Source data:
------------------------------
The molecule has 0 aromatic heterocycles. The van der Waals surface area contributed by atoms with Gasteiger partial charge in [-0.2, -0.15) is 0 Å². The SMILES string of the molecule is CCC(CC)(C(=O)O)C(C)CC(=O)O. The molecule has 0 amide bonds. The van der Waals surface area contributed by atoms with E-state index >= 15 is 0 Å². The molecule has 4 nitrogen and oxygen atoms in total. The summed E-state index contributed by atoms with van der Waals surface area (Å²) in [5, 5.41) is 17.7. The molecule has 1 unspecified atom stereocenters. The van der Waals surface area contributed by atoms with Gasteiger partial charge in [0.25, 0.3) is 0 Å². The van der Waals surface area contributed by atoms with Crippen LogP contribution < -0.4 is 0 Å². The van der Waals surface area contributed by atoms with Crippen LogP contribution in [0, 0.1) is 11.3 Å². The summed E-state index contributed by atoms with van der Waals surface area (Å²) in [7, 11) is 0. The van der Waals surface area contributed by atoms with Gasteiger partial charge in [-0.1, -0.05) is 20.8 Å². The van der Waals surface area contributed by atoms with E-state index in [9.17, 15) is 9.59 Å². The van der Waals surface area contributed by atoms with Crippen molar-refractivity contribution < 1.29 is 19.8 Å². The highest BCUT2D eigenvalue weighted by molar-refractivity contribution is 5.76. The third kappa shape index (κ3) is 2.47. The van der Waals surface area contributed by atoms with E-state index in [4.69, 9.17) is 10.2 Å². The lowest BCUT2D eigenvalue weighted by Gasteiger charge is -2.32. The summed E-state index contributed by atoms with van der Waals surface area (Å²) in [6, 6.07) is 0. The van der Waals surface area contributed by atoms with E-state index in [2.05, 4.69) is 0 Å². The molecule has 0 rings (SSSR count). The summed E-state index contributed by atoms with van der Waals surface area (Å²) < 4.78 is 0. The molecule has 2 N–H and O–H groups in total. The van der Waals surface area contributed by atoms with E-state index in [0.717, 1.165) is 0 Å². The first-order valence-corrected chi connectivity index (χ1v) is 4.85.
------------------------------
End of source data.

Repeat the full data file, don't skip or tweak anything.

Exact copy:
The molecule has 0 aromatic heterocycles. The van der Waals surface area contributed by atoms with Gasteiger partial charge in [-0.2, -0.15) is 0 Å². The SMILES string of the molecule is CCC(CC)(C(=O)O)C(C)CC(=O)O. The molecule has 0 amide bonds. The van der Waals surface area contributed by atoms with E-state index >= 15 is 0 Å². The molecule has 4 nitrogen and oxygen atoms in total. The summed E-state index contributed by atoms with van der Waals surface area (Å²) in [5, 5.41) is 17.7. The molecule has 1 unspecified atom stereocenters. The van der Waals surface area contributed by atoms with Gasteiger partial charge in [0.25, 0.3) is 0 Å². The van der Waals surface area contributed by atoms with Crippen LogP contribution < -0.4 is 0 Å². The van der Waals surface area contributed by atoms with Crippen LogP contribution in [0, 0.1) is 11.3 Å². The summed E-state index contributed by atoms with van der Waals surface area (Å²) in [7, 11) is 0. The van der Waals surface area contributed by atoms with Gasteiger partial charge in [-0.1, -0.05) is 20.8 Å². The van der Waals surface area contributed by atoms with E-state index in [9.17, 15) is 9.59 Å². The van der Waals surface area contributed by atoms with Crippen molar-refractivity contribution < 1.29 is 19.8 Å². The highest BCUT2D eigenvalue weighted by molar-refractivity contribution is 5.76. The third kappa shape index (κ3) is 2.47. The van der Waals surface area contributed by atoms with E-state index in [4.69, 9.17) is 10.2 Å². The lowest BCUT2D eigenvalue weighted by Gasteiger charge is -2.32. The summed E-state index contributed by atoms with van der Waals surface area (Å²) in [6, 6.07) is 0. The van der Waals surface area contributed by atoms with E-state index in [2.05, 4.69) is 0 Å². The molecule has 0 rings (SSSR count). The summed E-state index contributed by atoms with van der Waals surface area (Å²) < 4.78 is 0. The molecule has 2 N–H and O–H groups in total. The van der Waals surface area contributed by atoms with E-state index in [0.717, 1.165) is 0 Å². The first-order valence-corrected chi connectivity index (χ1v) is 4.85.